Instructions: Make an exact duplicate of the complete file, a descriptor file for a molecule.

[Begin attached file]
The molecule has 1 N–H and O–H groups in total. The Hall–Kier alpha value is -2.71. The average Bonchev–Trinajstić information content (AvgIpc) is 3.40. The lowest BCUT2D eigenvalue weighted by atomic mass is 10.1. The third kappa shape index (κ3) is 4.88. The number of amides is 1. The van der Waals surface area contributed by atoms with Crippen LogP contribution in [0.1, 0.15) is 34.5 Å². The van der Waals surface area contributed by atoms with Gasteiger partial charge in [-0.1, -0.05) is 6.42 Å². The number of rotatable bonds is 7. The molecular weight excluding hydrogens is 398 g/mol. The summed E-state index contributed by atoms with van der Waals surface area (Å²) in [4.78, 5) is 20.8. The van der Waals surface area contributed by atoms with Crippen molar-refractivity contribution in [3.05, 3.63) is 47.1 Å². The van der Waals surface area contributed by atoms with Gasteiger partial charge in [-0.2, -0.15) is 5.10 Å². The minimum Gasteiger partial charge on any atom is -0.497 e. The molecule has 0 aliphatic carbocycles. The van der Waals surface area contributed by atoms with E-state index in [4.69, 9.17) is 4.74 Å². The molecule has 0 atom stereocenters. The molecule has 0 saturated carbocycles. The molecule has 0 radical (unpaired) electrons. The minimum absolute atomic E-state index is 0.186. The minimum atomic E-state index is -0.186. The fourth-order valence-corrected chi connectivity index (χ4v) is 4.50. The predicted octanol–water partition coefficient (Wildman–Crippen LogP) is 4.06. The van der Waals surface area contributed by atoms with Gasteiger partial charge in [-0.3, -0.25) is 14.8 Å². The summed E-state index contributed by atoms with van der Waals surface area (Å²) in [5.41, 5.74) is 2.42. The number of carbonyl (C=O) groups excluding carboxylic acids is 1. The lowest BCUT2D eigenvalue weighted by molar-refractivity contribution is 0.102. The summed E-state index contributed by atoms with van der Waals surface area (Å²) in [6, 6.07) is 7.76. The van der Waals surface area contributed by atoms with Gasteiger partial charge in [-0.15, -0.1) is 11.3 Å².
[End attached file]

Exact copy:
The molecule has 1 N–H and O–H groups in total. The Hall–Kier alpha value is -2.71. The average Bonchev–Trinajstić information content (AvgIpc) is 3.40. The lowest BCUT2D eigenvalue weighted by atomic mass is 10.1. The third kappa shape index (κ3) is 4.88. The number of amides is 1. The van der Waals surface area contributed by atoms with Crippen LogP contribution in [0.1, 0.15) is 34.5 Å². The van der Waals surface area contributed by atoms with Gasteiger partial charge in [-0.1, -0.05) is 6.42 Å². The number of rotatable bonds is 7. The molecular weight excluding hydrogens is 398 g/mol. The summed E-state index contributed by atoms with van der Waals surface area (Å²) in [4.78, 5) is 20.8. The van der Waals surface area contributed by atoms with Crippen molar-refractivity contribution in [3.05, 3.63) is 47.1 Å². The van der Waals surface area contributed by atoms with Gasteiger partial charge in [-0.2, -0.15) is 5.10 Å². The minimum Gasteiger partial charge on any atom is -0.497 e. The molecule has 0 aliphatic carbocycles. The van der Waals surface area contributed by atoms with E-state index in [4.69, 9.17) is 4.74 Å². The molecule has 0 atom stereocenters. The molecule has 0 saturated carbocycles. The molecule has 0 radical (unpaired) electrons. The minimum absolute atomic E-state index is 0.186. The minimum atomic E-state index is -0.186. The fourth-order valence-corrected chi connectivity index (χ4v) is 4.50. The predicted octanol–water partition coefficient (Wildman–Crippen LogP) is 4.06. The van der Waals surface area contributed by atoms with Gasteiger partial charge in [-0.3, -0.25) is 14.8 Å². The summed E-state index contributed by atoms with van der Waals surface area (Å²) in [5.41, 5.74) is 2.42. The number of carbonyl (C=O) groups excluding carboxylic acids is 1. The lowest BCUT2D eigenvalue weighted by molar-refractivity contribution is 0.102. The summed E-state index contributed by atoms with van der Waals surface area (Å²) in [6, 6.07) is 7.76. The van der Waals surface area contributed by atoms with Gasteiger partial charge in [-0.15, -0.1) is 11.3 Å².